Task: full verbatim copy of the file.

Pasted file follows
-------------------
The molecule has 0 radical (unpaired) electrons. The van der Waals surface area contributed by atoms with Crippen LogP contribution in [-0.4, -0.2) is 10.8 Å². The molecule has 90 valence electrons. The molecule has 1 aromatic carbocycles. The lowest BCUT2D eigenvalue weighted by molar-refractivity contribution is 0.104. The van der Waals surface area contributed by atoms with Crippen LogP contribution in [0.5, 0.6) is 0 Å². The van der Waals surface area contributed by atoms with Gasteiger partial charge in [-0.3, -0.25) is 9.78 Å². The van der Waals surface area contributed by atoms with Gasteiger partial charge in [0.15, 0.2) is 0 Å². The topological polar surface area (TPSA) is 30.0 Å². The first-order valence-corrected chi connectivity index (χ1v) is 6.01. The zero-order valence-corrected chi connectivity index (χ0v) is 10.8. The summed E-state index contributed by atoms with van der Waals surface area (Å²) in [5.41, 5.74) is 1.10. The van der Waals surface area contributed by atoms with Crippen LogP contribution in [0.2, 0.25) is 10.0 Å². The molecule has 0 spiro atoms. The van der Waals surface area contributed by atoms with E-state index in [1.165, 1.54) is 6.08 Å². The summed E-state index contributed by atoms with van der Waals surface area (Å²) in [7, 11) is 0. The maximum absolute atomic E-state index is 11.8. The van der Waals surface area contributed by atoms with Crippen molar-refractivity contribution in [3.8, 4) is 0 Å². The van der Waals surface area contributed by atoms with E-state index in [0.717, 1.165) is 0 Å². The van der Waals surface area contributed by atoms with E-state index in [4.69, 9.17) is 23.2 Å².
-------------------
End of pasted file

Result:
The molecule has 0 radical (unpaired) electrons. The van der Waals surface area contributed by atoms with Crippen LogP contribution in [-0.4, -0.2) is 10.8 Å². The molecule has 90 valence electrons. The molecule has 1 aromatic carbocycles. The lowest BCUT2D eigenvalue weighted by molar-refractivity contribution is 0.104. The van der Waals surface area contributed by atoms with Crippen LogP contribution in [0.5, 0.6) is 0 Å². The van der Waals surface area contributed by atoms with Gasteiger partial charge in [-0.3, -0.25) is 9.78 Å². The van der Waals surface area contributed by atoms with Gasteiger partial charge in [0.15, 0.2) is 0 Å². The topological polar surface area (TPSA) is 30.0 Å². The first-order valence-corrected chi connectivity index (χ1v) is 6.01. The zero-order valence-corrected chi connectivity index (χ0v) is 10.8. The summed E-state index contributed by atoms with van der Waals surface area (Å²) in [5.41, 5.74) is 1.10. The van der Waals surface area contributed by atoms with Crippen LogP contribution in [0.2, 0.25) is 10.0 Å². The molecule has 0 spiro atoms. The van der Waals surface area contributed by atoms with E-state index in [1.165, 1.54) is 6.08 Å². The summed E-state index contributed by atoms with van der Waals surface area (Å²) in [7, 11) is 0. The maximum absolute atomic E-state index is 11.8. The van der Waals surface area contributed by atoms with Crippen molar-refractivity contribution in [3.8, 4) is 0 Å². The van der Waals surface area contributed by atoms with E-state index in [0.717, 1.165) is 0 Å². The van der Waals surface area contributed by atoms with E-state index in [4.69, 9.17) is 23.2 Å².